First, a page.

Looking to ignite Dodge fever with the re-introduction of the Dart, the American automaker heats up the competitive compact sedan segment with its all-new sedan that displays the profile of a sports coupe.
The new Dart represents a mold-shattering image in the compact sedan marketplace that offers the longest wheelbase, the widest front track, the longest overall length, the greatest width, and the longest greenhouse footprint.
The 2013 Dart sports a design that is timeless in nature. It is boldly athletic and agile in its overall appearance, displaying fluid, smooth flowing lines that deliver a sculpted rather than stamped image. The proportions are exceptionally well balanced and aerodynamic, delivering a clean, dramatic and aero-friendly package.
From the front, the distinctive, modernized version of the iconic "cross-hair" grille rides above a large front bar and honeycomb mesh lower opening, flanked by wraparound headlamps and sculpted lower foglamp housings. The rear is accented by an integrated deck spoiler lip and split dual exhaust pipes housed in a reverse panel.
The interior is no less impressive with precision craftsmanship and high-tech, unseen-in-the-segment features, such as the class-exclusive, customizable 7-inch gauge cluster, 8.4-inch Uconnect touch screen, heated steering wheel and illuminated floating island bezel in the instrument panel.
The 2013 Dodge Dart comes in five distinctive trims: SE, SXT, Rallye, Limited, and R/T. Prices start at $15,995. Power for all model Darts is generated by world-class, state-of-the-art, fuel efficient, four-cylinder powerplants. True value packaging is prevalent throughout the model range with equipment and features provided, that in many cases are not even available on many competitive vehicles in the compact sedan class.
The front-wheel-drive Dart four-cylinder comes in three versions: a 2.0-liter Tigershark; 1.4-liter MultiAir intercooled, turbocharger; a 2.4-liter Tigershark MultiAir coupled with either a six-speed manual or automatic gearbox.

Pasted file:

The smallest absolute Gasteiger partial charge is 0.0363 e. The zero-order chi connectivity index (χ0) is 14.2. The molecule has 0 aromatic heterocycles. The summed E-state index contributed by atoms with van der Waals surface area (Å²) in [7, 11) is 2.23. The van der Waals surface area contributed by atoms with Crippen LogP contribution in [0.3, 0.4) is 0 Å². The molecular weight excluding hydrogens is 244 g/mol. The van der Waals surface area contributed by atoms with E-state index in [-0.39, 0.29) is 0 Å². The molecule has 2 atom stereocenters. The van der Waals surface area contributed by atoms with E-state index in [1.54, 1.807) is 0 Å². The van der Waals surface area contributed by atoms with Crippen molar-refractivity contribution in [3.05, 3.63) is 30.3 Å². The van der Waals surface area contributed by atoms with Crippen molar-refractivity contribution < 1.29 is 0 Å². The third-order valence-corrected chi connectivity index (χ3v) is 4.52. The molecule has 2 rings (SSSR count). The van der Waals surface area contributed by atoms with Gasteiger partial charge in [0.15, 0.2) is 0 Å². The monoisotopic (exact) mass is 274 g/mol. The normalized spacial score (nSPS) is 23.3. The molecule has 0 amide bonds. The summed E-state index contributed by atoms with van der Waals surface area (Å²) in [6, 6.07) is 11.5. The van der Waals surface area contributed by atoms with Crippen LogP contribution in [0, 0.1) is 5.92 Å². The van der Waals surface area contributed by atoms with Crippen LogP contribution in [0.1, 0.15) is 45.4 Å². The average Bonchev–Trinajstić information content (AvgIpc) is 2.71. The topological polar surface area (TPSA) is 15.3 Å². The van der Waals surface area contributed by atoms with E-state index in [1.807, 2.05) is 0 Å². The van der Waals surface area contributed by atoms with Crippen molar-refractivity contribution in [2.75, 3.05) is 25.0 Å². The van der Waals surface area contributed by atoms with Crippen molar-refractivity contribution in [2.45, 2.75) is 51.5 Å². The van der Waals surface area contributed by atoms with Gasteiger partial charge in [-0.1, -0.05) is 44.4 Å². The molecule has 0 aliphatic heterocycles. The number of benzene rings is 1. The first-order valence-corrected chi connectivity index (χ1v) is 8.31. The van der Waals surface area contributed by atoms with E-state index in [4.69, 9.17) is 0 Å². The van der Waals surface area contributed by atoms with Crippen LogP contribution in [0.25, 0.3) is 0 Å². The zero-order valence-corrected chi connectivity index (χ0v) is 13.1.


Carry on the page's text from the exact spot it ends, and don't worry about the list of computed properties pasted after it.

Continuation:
The 2013 Dodge Dart is one sweet four-door sport sedan. It's a superlative cut above the old Neon, which it might be considered a replacement for -- at least in the market category.
During the national press launch, I piloted both the SXT and Rallye models. The SXT was powered by the turbo engine that yielded 160 horsepower and 184 lb.-ft. torque mated to a six-speed manual gearbox. The Rallye model had the base engine of the Tigershark 2.0-liter, 160-horsepower with 148 lb.-ft. torque and six-speed automatic transmission.
I actually preferred the Rallye with the Tigershark 2.0-liter engine and automatic transmission. The SXT version didn't seem to measure up to the level of performance of the Fiat Abarth (shares the same basic engine). Admittedly, it's bigger and heavier than the Fiat, but even the exhaust note was lacking.
Both Dart models rode comfortably and handled with agility and preciseness. And obviously both served up the same fresh, appealing good looks, with minor differences in finish details.
Standard features abound in every trim level, with an impressive menu of available options, including the 8.4-inch touch screen with backup camera, Garmin navigation with Sirius travel link, polished or hyper-black wheel finishes, leather seating, heated seats and steering wheel, blind spot warning, RCP detection, Keyless Go and SmartBeam, remote start, cruise control, as well as customized interior colors.
Copyright © 2012 Motor Matters
|Base price||$18,995 (as tested: $22,765)|
|Curb weight||3,242 lbs.|
|Engine type||16-valve 4-cylinder w/MPFI|
|Epa mileage rating||25 mpg city, 36 mpg highway|
|Fuel capacity||15.8 gal.|
|Horsepower (net)||160 at 6400 rpm|
|Overall length||183.9 in.|
|Torque (lb.-ft.)||148 at 4600 rpm|
|Vehicle type||5-passenger FWD compact sedan|
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